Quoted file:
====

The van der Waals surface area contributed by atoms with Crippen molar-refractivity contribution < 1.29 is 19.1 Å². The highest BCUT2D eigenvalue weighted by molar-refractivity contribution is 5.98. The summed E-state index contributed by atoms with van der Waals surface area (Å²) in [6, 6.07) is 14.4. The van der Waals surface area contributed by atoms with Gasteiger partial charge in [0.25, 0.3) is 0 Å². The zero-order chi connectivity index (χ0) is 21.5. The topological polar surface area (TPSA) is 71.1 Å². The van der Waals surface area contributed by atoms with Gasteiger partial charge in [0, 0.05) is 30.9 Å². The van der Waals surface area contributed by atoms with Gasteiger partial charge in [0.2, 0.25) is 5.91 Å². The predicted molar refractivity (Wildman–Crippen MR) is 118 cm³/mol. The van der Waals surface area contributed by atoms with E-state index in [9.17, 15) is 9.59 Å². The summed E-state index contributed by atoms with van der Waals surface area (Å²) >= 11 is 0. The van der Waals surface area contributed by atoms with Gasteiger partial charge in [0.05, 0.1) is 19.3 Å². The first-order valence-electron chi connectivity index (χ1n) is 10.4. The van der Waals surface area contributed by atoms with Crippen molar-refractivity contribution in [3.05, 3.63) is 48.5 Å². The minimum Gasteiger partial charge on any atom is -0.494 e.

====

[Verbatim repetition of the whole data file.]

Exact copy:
The van der Waals surface area contributed by atoms with Crippen molar-refractivity contribution < 1.29 is 19.1 Å². The highest BCUT2D eigenvalue weighted by molar-refractivity contribution is 5.98. The summed E-state index contributed by atoms with van der Waals surface area (Å²) in [6, 6.07) is 14.4. The van der Waals surface area contributed by atoms with Gasteiger partial charge in [0.25, 0.3) is 0 Å². The zero-order chi connectivity index (χ0) is 21.5. The topological polar surface area (TPSA) is 71.1 Å². The van der Waals surface area contributed by atoms with Gasteiger partial charge in [0, 0.05) is 30.9 Å². The van der Waals surface area contributed by atoms with Gasteiger partial charge in [0.2, 0.25) is 5.91 Å². The predicted molar refractivity (Wildman–Crippen MR) is 118 cm³/mol. The van der Waals surface area contributed by atoms with E-state index in [9.17, 15) is 9.59 Å². The summed E-state index contributed by atoms with van der Waals surface area (Å²) >= 11 is 0. The van der Waals surface area contributed by atoms with Gasteiger partial charge in [0.05, 0.1) is 19.3 Å². The first-order valence-electron chi connectivity index (χ1n) is 10.4. The van der Waals surface area contributed by atoms with Crippen molar-refractivity contribution in [3.05, 3.63) is 48.5 Å². The minimum Gasteiger partial charge on any atom is -0.494 e.